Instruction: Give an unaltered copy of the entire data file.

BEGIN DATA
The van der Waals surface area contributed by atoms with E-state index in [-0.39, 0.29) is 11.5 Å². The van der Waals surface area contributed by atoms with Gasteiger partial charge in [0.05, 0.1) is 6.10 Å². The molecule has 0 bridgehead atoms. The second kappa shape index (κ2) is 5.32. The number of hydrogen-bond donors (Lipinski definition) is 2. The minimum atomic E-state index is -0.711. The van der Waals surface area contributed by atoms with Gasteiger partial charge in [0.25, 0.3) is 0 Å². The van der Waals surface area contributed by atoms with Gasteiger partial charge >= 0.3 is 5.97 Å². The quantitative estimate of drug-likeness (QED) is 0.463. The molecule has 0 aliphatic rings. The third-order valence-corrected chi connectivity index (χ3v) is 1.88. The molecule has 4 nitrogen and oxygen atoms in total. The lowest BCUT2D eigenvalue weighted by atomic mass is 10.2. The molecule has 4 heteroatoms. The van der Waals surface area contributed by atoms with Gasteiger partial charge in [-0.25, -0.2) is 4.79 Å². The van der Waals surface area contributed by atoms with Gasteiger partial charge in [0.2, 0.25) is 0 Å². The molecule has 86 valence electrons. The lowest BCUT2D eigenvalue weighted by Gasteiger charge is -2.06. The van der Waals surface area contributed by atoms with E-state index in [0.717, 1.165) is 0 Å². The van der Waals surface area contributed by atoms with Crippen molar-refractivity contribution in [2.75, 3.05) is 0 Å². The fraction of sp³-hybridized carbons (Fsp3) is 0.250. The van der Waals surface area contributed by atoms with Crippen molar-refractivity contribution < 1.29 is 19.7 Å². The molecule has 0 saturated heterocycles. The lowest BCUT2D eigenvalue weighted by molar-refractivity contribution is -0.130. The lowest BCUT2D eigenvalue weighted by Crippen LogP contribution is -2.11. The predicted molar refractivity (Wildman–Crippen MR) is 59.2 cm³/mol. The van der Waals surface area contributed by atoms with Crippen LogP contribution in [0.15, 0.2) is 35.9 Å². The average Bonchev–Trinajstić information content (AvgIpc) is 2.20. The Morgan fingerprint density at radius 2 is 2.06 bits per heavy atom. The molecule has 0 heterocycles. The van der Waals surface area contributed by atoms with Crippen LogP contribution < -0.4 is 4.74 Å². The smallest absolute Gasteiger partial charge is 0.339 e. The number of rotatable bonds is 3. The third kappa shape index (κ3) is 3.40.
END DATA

The van der Waals surface area contributed by atoms with E-state index in [-0.39, 0.29) is 11.5 Å². The van der Waals surface area contributed by atoms with Gasteiger partial charge in [0.05, 0.1) is 6.10 Å². The molecule has 0 bridgehead atoms. The second kappa shape index (κ2) is 5.32. The number of hydrogen-bond donors (Lipinski definition) is 2. The minimum atomic E-state index is -0.711. The van der Waals surface area contributed by atoms with Gasteiger partial charge in [0.25, 0.3) is 0 Å². The van der Waals surface area contributed by atoms with Gasteiger partial charge >= 0.3 is 5.97 Å². The quantitative estimate of drug-likeness (QED) is 0.463. The molecule has 0 aliphatic rings. The third-order valence-corrected chi connectivity index (χ3v) is 1.88. The molecule has 4 nitrogen and oxygen atoms in total. The lowest BCUT2D eigenvalue weighted by atomic mass is 10.2. The molecule has 4 heteroatoms. The van der Waals surface area contributed by atoms with Gasteiger partial charge in [-0.25, -0.2) is 4.79 Å². The van der Waals surface area contributed by atoms with Gasteiger partial charge in [0.2, 0.25) is 0 Å². The molecule has 86 valence electrons. The lowest BCUT2D eigenvalue weighted by Gasteiger charge is -2.06. The van der Waals surface area contributed by atoms with E-state index in [0.717, 1.165) is 0 Å². The van der Waals surface area contributed by atoms with Crippen molar-refractivity contribution in [2.75, 3.05) is 0 Å². The fraction of sp³-hybridized carbons (Fsp3) is 0.250. The van der Waals surface area contributed by atoms with Crippen molar-refractivity contribution < 1.29 is 19.7 Å². The molecule has 0 saturated heterocycles. The lowest BCUT2D eigenvalue weighted by molar-refractivity contribution is -0.130. The lowest BCUT2D eigenvalue weighted by Crippen LogP contribution is -2.11. The predicted molar refractivity (Wildman–Crippen MR) is 59.2 cm³/mol. The van der Waals surface area contributed by atoms with Crippen LogP contribution in [0.15, 0.2) is 35.9 Å². The average Bonchev–Trinajstić information content (AvgIpc) is 2.20. The Morgan fingerprint density at radius 2 is 2.06 bits per heavy atom. The molecule has 0 heterocycles. The van der Waals surface area contributed by atoms with Crippen LogP contribution < -0.4 is 4.74 Å². The smallest absolute Gasteiger partial charge is 0.339 e. The number of rotatable bonds is 3. The third kappa shape index (κ3) is 3.40.